Background: Clinical and forensic toxicology can be defined as two disciplines involving the detection, identification and measurement of xenobiotics in biological and non-biological samples to assist in the diagnosis, treatment, prognosis and prevention of poisonings and to disclose causes and contributory causes of fatal intoxications, respectively.
Objective: This article explores the close connections between clinical and forensic toxicology in overlapping areas of interest.
Methods: An update has been carried out of the following seven areas of interest in analytical toxicology: doping control, Sudden Cardiac Death (SCD), brain death, Sudden Infant Death Syndrome (SIDS) and Munchausen Syndrome by Proxy (MSBP), prenatal exposure to drugs and Fetal Alcohol Syndrome (FAS), Drug-Facilitated Crimes (DFC) and intoxications by new psychoactive substances (NPS).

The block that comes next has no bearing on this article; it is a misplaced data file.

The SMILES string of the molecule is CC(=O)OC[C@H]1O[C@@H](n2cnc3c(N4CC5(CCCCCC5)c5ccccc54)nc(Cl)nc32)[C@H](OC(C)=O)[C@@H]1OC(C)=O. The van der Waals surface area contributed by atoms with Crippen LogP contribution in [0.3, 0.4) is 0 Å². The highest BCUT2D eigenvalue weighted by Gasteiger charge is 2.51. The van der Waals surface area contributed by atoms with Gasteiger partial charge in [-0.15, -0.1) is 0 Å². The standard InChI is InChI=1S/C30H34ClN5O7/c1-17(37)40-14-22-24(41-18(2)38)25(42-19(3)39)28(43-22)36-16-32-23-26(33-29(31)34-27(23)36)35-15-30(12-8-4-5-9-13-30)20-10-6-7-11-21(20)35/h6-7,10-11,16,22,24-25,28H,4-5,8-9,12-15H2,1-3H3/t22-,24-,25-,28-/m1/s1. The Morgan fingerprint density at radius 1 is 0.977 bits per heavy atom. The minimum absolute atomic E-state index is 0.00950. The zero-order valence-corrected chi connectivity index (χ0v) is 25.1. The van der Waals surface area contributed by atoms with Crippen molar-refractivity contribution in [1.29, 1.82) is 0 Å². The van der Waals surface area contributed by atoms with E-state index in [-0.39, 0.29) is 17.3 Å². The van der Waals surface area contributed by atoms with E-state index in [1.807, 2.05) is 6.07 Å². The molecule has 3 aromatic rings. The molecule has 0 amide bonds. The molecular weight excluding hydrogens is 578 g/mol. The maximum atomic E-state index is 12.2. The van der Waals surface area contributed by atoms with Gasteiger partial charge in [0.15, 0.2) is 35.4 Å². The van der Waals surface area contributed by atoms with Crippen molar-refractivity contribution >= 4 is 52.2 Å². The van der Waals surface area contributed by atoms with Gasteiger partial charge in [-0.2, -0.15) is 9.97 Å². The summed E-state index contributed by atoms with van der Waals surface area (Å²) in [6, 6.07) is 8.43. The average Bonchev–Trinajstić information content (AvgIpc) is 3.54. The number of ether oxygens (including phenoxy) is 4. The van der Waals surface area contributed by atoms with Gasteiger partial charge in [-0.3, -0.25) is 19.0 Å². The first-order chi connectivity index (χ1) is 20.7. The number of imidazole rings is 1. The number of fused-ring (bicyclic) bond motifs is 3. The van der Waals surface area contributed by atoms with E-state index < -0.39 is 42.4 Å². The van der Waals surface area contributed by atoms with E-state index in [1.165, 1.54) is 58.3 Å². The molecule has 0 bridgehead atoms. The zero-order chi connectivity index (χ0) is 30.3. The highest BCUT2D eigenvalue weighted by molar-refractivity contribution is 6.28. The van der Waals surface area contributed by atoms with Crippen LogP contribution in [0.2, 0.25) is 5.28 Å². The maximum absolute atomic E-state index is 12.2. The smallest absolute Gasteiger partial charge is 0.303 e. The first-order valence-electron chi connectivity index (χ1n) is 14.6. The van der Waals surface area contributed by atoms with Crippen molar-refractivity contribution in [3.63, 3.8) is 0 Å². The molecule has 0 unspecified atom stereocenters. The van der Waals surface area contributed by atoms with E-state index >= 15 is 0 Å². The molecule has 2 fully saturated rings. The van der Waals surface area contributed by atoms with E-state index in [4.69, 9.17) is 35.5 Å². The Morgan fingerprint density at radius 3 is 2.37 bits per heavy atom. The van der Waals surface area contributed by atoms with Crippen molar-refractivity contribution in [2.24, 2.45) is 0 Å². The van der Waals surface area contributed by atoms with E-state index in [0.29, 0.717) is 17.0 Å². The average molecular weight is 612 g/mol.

Results: While issues such as SCD, SIDS or doping control are investigated mainly in forensic laboratories, others such as prenatal exposure to drugs or FAS are mainly treated in clinical laboratories. On the other hand, areas such MSBP, DFC or the intoxications by NPS are of interest in both laboratories. Some of these topics are initially treated in hospital emergency departments, involving clinical laboratories and sometimes lately derived to forensic laboratories. Conversely, cases with initial medicallegal implications and fatalities are directly handled by forensic toxicology, but may trigger further studies in the clinical setting.
Conclusion: Many areas of common interest between clinical and forensic laboratories are building bridges between them. The increasing relationships are improving the growth, the reliability and the robustness of both kinds of laboratories.
Keywords: Doping control, sudden cardiac death, brain death, sudden infant death syndrome, Munchausen syndrome by proxy, prenatal exposure to alcohol and drugs, drug-facilitated crimes, new psychoactive substances.